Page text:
August 11, 2014

Pursuing Palliation

We’ve known for a long time that breaking a hip can be devastating for an older person. It often leads to a loss of independence and it's associated with a substantial increase in the risk of both nursing home placement and death. While the rate of hip fractures declined in the US between 1990 and 2010, it remains stubbornly high: every year, 300,000 people fall and fracture a hip. A new study suggests the consequences of a hip fracture are especially severe in people who live in nursing homes.  In light of the high rate of disability and death in the 6 months after a hip fracture, an accompanying editorial recommends that breaking a hip in the nursing home signal the need for palliative care. Absolutely—but many of the patients reported in the new study should have been getting palliative care long before their fateful fall.

The authors of the study in JAMA Internal Medicine identified 725,000 Medicare fee-for-service patients who broke a hip during a 4-year period between 2005 and 2009; just over 60,000 of them, or 8%, lived in a nursing home prior to sustaining a hip fracture. It was these 60,000 who were the basis of the study:  the vast majority were women (75%), white (92%) and demented (91%). They also tended to have multiple chronic diseases and to have difficulty with many basic daily activities, which is hardly surprising, as their illnesses and their impairments were precisely why they lived in the nursing home.

After their hip fractures, many patients went downhill quickly. Fully 36% were dead within 6 months. Among those who survived to the 6 month mark, over a quarter had become totally dependent in walking. By the time a year had elapsed, just under half of the residents who had fractured their hip had died. Only 1 in 5 of those who started out being fairly independent in walking had regained their previous level of function. Risk factors for death or disability included male sex, advanced age, white race, multimorbidity, cognitive impairment, and dependence in basic activities. Of note, patients treated non-operatively (11.8% of the sample) did particularly poorly in terms of physical functioning and survival.

These findings fit with the results of earlier, smaller studies. But I couldn’t help asking, as I read this dismal portrait of life-after-hip-fracture-in-the-nursing-home, what happens to people who live in a nursing home who don’t break a hip? How many of them decline? The study in JAMA Internal Medicine had no control group, no nursing home residents with a comparable degree of physical and mental impairment, cared for during the same time period, who happened not to sustain a hip fracture.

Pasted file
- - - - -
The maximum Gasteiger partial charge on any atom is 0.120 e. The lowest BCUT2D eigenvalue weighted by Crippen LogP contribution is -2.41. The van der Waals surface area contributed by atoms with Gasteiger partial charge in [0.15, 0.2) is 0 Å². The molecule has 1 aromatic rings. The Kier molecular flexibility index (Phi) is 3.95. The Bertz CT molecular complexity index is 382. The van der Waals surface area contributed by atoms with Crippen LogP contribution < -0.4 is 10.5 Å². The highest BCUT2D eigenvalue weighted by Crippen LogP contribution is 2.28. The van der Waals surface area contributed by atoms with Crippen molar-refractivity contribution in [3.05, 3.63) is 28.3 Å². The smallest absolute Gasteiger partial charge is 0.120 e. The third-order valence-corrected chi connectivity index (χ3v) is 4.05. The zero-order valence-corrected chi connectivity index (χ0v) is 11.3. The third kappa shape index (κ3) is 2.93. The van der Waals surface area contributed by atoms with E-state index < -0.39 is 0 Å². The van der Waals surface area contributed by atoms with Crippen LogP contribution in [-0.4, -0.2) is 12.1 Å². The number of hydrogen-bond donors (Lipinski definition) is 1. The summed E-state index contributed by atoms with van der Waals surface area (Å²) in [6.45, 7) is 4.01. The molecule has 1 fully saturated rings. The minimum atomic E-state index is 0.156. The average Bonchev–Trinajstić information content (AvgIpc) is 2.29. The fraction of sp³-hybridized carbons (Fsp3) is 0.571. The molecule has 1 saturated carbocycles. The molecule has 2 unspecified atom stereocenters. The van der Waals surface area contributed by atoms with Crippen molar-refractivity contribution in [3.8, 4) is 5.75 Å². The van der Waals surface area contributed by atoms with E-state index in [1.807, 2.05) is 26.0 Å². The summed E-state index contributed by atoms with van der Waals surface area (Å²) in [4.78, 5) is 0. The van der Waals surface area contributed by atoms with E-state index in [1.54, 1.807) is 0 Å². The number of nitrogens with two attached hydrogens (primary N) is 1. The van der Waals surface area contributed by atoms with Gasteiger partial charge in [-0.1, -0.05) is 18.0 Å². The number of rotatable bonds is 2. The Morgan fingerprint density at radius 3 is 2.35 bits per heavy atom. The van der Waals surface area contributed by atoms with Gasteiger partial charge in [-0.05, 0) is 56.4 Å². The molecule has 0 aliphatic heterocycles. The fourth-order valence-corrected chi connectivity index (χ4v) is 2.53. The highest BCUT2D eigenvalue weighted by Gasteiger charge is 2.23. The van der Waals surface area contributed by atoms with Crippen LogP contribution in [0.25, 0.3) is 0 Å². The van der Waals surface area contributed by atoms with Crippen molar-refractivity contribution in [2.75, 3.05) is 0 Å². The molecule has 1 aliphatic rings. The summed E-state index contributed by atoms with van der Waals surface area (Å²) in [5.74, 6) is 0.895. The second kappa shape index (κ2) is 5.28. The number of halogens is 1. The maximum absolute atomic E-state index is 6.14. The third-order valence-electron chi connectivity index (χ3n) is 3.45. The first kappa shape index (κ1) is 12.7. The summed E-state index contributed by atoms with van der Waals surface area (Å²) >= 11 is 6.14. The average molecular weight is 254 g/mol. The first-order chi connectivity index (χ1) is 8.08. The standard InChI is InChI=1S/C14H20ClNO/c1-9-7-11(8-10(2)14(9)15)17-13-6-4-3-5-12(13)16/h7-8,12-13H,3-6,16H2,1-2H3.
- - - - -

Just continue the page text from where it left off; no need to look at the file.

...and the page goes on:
I turned up another study also published this year entitled “Natural course of dependency in residents of long-term care facilities: prospective follow-up study.” The study was carried out in Dutch nursing homes and it included both people who had hip fractures along with those who did not. The population was reasonably similar to the US nursing home Medicare population: 75% were women and their mean age was 84. The Dutch have a system for reporting dependency that is different from (and more sophisticated than) the American approach: they report on the “Care Dependency Scale (CDS),” a 15-item scale that grades patients from 15 (totally dependent) to 75 (almost independent in eating, dressing, walking, and dressing). What they found was that among 890 Dutch nursing home residents, just under 15% had died at 6 months and another 18% had died by one year. But the degree of dependency at baseline was strongly predictive of the outcome, with higher dependency leading to greater likelihood of death, even after correcting for gender, age, and the presence of diagnoses such as cancer or dementia. Among residents in the low CDS group (that is, the most independent people), 20% actually improved over a 12-month period and the vast majority (80%) remained unchanged. Among residents in the highest CDS group (the most dependent people), no one improved, 64% remained stable over 6 months, and 36% got worse. The middle group, not surprisingly, fell between these extremes.

How did the nursing home residents in the Dutch study (some unknown fraction of whom fell and broke a hip) compare to the nursing home residents in the American study (who were selected based on their having fallen, broken a hip, and been hospitalized)? Those with hip fracture did worse: over the course of a year, 80% deteriorated markedly in their independence, compared to only 36% of the worst-off Dutch residents; and by 6 months, 36% had died, compared to about 20% of the worst-off Dutch.

These comparisons are approximate at best, but they give some hint of what the Medicare nursing home residents might have expected if they hadn’t broken a hip. So while a hip fracture does represent a turning point, admission to a nursing home in the first place also represents a turning point, a transition to life’s final chapter. Thus while it is eminently reasonable to offer palliative care alongside of surgery to all nursing home residents who break a hip, it would be even better to offer palliative care alongside conventional medical care to everyone in the nursing home.

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